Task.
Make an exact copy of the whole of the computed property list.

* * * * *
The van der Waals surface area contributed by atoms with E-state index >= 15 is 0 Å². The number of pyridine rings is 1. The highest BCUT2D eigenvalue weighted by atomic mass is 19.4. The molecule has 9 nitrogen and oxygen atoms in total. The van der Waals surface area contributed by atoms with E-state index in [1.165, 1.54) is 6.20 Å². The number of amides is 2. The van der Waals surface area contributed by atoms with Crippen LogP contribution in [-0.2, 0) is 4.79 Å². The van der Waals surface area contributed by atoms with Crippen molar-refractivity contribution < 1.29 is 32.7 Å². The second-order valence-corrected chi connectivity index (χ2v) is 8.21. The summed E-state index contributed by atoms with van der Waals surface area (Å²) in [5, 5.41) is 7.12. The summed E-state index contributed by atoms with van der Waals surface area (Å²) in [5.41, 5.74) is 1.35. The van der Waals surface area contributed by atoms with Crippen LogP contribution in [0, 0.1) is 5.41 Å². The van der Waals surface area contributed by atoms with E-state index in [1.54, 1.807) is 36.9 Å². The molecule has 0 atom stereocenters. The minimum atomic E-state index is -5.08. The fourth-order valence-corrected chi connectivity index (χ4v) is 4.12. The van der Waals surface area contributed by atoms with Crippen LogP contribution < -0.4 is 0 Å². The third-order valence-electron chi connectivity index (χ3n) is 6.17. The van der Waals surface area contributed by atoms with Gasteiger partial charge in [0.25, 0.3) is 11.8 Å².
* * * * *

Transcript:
The van der Waals surface area contributed by atoms with E-state index >= 15 is 0 Å². The number of pyridine rings is 1. The highest BCUT2D eigenvalue weighted by atomic mass is 19.4. The molecule has 9 nitrogen and oxygen atoms in total. The van der Waals surface area contributed by atoms with E-state index in [1.165, 1.54) is 6.20 Å². The number of amides is 2. The van der Waals surface area contributed by atoms with Crippen LogP contribution in [-0.2, 0) is 4.79 Å². The van der Waals surface area contributed by atoms with Crippen molar-refractivity contribution < 1.29 is 32.7 Å². The second-order valence-corrected chi connectivity index (χ2v) is 8.21. The summed E-state index contributed by atoms with van der Waals surface area (Å²) in [5, 5.41) is 7.12. The summed E-state index contributed by atoms with van der Waals surface area (Å²) in [5.41, 5.74) is 1.35. The van der Waals surface area contributed by atoms with Crippen LogP contribution in [0, 0.1) is 5.41 Å². The van der Waals surface area contributed by atoms with E-state index in [1.54, 1.807) is 36.9 Å². The molecule has 0 atom stereocenters. The minimum atomic E-state index is -5.08. The fourth-order valence-corrected chi connectivity index (χ4v) is 4.12. The van der Waals surface area contributed by atoms with Crippen LogP contribution < -0.4 is 0 Å². The third-order valence-electron chi connectivity index (χ3n) is 6.17. The van der Waals surface area contributed by atoms with Gasteiger partial charge in [0.25, 0.3) is 11.8 Å².